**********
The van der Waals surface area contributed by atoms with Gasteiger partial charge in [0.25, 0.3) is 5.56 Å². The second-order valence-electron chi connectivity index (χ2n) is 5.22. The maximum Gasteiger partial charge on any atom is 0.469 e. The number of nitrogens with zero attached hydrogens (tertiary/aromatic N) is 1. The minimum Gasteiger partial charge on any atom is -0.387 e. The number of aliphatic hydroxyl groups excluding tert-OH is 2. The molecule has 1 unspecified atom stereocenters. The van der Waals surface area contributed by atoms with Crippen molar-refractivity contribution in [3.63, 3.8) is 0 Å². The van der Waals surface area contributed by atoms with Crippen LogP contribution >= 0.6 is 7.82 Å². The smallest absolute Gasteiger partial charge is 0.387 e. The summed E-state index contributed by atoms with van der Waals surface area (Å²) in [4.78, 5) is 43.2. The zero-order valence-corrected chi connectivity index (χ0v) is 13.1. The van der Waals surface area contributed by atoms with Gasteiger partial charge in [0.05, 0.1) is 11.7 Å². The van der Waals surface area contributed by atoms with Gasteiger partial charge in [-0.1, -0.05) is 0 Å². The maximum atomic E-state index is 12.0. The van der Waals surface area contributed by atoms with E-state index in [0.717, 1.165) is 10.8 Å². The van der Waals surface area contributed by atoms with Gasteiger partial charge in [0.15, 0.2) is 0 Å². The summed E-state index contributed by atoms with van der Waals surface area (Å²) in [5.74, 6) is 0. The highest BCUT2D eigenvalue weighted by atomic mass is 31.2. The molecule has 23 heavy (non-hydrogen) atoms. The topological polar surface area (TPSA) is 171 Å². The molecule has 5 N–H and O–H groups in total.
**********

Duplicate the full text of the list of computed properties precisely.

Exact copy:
The van der Waals surface area contributed by atoms with Gasteiger partial charge in [0.25, 0.3) is 5.56 Å². The second-order valence-electron chi connectivity index (χ2n) is 5.22. The maximum Gasteiger partial charge on any atom is 0.469 e. The number of nitrogens with zero attached hydrogens (tertiary/aromatic N) is 1. The minimum Gasteiger partial charge on any atom is -0.387 e. The number of aliphatic hydroxyl groups excluding tert-OH is 2. The molecule has 1 unspecified atom stereocenters. The van der Waals surface area contributed by atoms with Crippen molar-refractivity contribution in [3.63, 3.8) is 0 Å². The van der Waals surface area contributed by atoms with Crippen LogP contribution >= 0.6 is 7.82 Å². The smallest absolute Gasteiger partial charge is 0.387 e. The summed E-state index contributed by atoms with van der Waals surface area (Å²) in [4.78, 5) is 43.2. The zero-order valence-corrected chi connectivity index (χ0v) is 13.1. The van der Waals surface area contributed by atoms with Gasteiger partial charge in [0.05, 0.1) is 11.7 Å². The van der Waals surface area contributed by atoms with Gasteiger partial charge in [-0.1, -0.05) is 0 Å². The maximum atomic E-state index is 12.0. The van der Waals surface area contributed by atoms with E-state index in [0.717, 1.165) is 10.8 Å². The van der Waals surface area contributed by atoms with Gasteiger partial charge in [0.15, 0.2) is 0 Å². The summed E-state index contributed by atoms with van der Waals surface area (Å²) in [5.74, 6) is 0. The highest BCUT2D eigenvalue weighted by atomic mass is 31.2. The molecule has 23 heavy (non-hydrogen) atoms. The topological polar surface area (TPSA) is 171 Å². The molecule has 5 N–H and O–H groups in total.